Perennial Wisdom as Medicine for the Global Community

Photo by Matthias Zomer

The United States of America as we currently know them represent the first time that human beings have ever tried to live together in a mass, multi-cultural, democratic republic. Other modern nations or historical empires have attempted to be one, two, or three of these, but never all four at once, technically speaking. For that reason, I’ve always felt that this country has an important role to play in making peace and in demonstrating peace between and among differing groups of people living together, however great the remaining distance we have yet to cross before fully realizing that.

The reason I begin this tract of writing with this statement is that, with the advent of the worldwide web, we are now more “connected” than we have ever been with our fellows on the other side of the planet. And with shared existential threats (probably the most important being the ecological crisis, as well as the possibility of nuclear disaster), we really should be connecting and coming together like never before, I would hope.

I am not declaring that the entire planet is now or should be a “mass, multi-cultural, democratic republic”. But it has become, or is becoming a mass, multi-cultural community– a global community.

As the global community becomes more real, people from all walks of life and all cultures can interact freely on the internet. People with different political and religious beliefs. People from different cultural backgrounds. At times, the global community seems like a forum for feuding and chaos, rampant misunderstanding, or lack of trying to understand.

I’ve always been interested in the common threads that I could find through different philosophies, different religions and different wisdom traditions. It’s very simple, really. I’m sure you already know what they are.

I am no expert, but in my studies and in the traditions I have been exposed to so far, it seems the perennial tenets of all the world’s great traditions are:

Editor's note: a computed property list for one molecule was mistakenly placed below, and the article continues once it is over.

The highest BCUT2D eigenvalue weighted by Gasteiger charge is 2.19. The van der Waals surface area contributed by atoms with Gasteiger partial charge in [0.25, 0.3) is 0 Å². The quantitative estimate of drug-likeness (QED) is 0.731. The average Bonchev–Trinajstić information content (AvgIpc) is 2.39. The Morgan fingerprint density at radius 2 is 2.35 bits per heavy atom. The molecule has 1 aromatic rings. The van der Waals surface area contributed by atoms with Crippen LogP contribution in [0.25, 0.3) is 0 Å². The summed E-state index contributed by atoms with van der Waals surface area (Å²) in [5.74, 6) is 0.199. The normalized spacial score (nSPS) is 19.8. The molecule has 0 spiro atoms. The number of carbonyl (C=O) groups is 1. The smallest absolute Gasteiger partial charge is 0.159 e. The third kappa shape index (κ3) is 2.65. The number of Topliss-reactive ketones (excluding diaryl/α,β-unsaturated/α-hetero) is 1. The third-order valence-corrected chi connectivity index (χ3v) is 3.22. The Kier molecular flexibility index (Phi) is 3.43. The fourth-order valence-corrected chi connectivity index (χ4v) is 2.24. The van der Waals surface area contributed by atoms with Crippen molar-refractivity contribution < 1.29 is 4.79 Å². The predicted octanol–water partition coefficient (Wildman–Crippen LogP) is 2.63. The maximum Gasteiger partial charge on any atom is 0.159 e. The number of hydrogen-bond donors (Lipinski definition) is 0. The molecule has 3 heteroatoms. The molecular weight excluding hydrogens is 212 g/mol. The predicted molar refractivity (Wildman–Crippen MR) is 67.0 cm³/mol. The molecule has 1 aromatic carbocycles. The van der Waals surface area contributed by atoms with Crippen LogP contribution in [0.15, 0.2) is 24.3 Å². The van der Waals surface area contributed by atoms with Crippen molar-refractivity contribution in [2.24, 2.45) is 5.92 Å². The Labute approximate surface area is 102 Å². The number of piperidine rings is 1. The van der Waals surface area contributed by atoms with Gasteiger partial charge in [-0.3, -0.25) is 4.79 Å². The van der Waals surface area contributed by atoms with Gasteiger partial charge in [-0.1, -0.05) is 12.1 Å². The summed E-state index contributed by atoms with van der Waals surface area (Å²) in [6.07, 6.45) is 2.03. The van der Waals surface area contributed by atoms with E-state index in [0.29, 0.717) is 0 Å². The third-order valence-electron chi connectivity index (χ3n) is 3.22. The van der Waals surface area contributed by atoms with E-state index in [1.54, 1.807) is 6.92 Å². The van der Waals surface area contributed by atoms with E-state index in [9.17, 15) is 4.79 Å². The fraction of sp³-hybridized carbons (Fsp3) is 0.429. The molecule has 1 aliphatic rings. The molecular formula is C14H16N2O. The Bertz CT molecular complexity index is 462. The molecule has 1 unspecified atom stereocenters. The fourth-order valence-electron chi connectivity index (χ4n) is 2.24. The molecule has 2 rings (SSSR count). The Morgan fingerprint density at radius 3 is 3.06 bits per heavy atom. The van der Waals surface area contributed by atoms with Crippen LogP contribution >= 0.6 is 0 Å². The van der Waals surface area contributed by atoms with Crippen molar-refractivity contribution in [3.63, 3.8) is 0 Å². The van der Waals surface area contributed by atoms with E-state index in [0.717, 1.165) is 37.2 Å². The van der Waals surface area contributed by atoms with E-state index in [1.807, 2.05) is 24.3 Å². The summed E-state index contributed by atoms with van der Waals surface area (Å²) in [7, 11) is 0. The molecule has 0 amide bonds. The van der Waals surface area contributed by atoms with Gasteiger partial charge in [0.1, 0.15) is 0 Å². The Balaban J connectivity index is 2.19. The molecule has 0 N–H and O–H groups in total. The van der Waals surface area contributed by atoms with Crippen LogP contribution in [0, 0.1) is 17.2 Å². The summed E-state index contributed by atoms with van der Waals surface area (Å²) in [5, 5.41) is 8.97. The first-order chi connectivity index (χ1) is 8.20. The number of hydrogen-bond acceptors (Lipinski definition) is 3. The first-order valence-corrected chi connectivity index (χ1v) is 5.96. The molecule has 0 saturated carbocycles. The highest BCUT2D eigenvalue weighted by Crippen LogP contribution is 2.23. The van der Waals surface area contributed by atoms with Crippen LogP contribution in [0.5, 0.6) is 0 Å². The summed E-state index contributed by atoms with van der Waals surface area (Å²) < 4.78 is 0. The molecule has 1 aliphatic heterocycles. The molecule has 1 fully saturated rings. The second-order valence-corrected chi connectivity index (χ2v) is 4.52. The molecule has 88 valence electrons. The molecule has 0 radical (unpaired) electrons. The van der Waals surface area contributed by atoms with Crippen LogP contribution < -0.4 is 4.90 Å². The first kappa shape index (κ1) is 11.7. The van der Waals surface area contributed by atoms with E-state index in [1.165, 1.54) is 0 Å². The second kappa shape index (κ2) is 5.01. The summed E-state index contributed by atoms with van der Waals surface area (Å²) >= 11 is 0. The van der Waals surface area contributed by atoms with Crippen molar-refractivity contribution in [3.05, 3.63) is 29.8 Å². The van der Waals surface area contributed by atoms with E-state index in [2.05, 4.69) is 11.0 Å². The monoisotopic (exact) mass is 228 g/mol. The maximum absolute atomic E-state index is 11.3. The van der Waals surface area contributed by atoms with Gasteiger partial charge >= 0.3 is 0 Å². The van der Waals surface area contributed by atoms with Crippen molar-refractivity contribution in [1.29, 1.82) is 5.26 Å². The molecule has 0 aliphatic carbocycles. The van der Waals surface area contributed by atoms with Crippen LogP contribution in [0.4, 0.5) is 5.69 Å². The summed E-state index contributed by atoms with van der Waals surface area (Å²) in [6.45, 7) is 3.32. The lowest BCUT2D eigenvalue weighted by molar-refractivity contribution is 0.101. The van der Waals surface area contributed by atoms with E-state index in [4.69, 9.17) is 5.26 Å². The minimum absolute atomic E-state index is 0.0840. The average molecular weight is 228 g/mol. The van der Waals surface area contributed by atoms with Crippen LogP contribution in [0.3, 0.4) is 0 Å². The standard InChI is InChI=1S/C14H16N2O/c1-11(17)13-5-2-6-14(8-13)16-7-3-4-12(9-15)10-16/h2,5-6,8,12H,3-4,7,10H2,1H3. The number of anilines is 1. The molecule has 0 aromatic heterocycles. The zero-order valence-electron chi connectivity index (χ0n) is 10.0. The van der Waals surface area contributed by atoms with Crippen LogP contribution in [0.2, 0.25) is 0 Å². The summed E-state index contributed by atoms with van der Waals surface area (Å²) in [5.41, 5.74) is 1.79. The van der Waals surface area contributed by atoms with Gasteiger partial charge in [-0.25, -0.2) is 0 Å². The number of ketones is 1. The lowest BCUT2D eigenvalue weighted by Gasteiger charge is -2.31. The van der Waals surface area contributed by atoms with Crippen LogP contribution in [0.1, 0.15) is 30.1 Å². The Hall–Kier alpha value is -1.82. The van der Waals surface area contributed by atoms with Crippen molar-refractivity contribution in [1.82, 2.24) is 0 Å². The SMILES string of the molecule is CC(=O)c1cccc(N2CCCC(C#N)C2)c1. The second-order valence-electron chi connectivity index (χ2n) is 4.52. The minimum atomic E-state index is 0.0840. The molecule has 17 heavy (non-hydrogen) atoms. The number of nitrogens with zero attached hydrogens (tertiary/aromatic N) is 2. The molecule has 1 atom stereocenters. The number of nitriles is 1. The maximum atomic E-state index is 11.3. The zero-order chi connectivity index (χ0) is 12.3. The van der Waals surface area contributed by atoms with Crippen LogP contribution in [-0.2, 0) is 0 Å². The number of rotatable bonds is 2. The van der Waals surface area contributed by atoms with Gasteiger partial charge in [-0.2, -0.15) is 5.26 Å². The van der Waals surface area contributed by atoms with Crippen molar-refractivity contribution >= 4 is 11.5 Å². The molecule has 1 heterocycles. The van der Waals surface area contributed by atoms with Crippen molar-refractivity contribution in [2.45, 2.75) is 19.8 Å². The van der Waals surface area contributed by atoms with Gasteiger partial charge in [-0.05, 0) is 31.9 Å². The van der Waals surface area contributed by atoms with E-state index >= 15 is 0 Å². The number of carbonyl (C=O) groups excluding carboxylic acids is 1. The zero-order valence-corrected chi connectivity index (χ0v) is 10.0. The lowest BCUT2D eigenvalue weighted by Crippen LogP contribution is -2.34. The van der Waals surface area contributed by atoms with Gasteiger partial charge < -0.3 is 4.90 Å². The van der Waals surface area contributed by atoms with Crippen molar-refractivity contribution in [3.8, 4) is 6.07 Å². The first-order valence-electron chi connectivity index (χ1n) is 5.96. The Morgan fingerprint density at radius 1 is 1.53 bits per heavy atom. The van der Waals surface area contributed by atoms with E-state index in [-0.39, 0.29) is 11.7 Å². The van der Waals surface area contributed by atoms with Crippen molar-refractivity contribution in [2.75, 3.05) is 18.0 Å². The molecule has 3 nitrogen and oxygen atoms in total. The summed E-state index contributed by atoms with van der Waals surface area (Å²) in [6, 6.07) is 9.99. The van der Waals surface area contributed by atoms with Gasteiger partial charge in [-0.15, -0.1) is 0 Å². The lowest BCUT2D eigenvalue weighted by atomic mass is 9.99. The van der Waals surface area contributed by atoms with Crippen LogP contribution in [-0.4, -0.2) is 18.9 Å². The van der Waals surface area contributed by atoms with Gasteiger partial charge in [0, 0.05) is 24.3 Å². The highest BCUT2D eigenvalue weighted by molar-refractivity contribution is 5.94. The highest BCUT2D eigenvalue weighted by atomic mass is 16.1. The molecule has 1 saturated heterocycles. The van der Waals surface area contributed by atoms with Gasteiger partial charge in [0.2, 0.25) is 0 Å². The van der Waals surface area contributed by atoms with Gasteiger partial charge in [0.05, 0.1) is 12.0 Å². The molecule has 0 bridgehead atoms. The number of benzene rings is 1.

Love. Compassion. Service. Understanding. Tolerance. Self-Examination. Contemplation. Humility. Oneness. Kindness. Non-resistance. Building a beautiful inner citadel in order to be less and less bothered by the “wins” and “losses” of the external world. Building it through connection to what might be called the heart, and its perennial radiance and warmth. Many of the traditions have some tenet which is akin to what we would call “the golden rule”: Treat others the way you would like to be treated. Some go as far as to say that the entire history of the cosmos is pretending to be the person in front of you, the cat in front of you, the leaf in front of you. I suppose I would greet and treat the entire history of the cosmos with joy, awe and reverence. Similarly, Mother Theresa would say that each person she served was Christ, was the divine light. In that way, her devotion and service to others was always devotion and service to the divine. And Russel Brand, in an interview, mentioned the Christian mystical idea that when another person is treating you badly, the Christ within them is crying out to you to be loved and saved. I do not identify as Christian. I identify as a peculiar agnostic who chooses to have faith in the divinity in all beings, somehow, as long as I possibly can.

My hope is that we as a species, at this critical turning point, will be able to hold onto our perennial wisdom, which is one of the things that makes us great.

I can imagine readers thinking, also, of all the things that do not seem to make us so great. The tack I take with that, on a global and historical level, on a public interaction level, on an intimate interpersonal level, and even at the level of my relationship to myself is this: Perhaps the divine human task is to love through all of that. To love through the shit, if you will. Often it is done with great sorrow, and great care. In this way, we are fully human and fully divine, both, at the same time, perfectly. It makes me think of my favorite line from A Course in Miracles:

“the holiest place on earth is where an ancient hatred has become a present love.”

Have a beautiful week 🙂

Contact me if you want to talk about this stuff. I’m a therapist, but I also like just talking to people just because sometimes, and I certainly like fueling these important conversations.

Published by annaliseoatman

I am a heart-centered, trauma-focused, licensed therapist with five years of experience working with traumatized, system-involved children and youth, adults moving through addiction and recovery, and older adults in skilled nursing facilities with HIV/AIDS-related health struggles. I earned an Oxbridge Masters in Philosophy (Mental and Moral Sciences) at Trinity College in Dublin, Ireland, and a Masters in Social Work, with a concentration on mental health and direct clinical practice, at the University of Southern California. I love empowering, and healing trauma, and doing soul work with passionate, free-thinking, creative women, or anyone who has ever identified as having the female experience. My approach is warm, empathic and grounded, and I integrate an attachment perspective with a somatic and depth approach to healing trauma.

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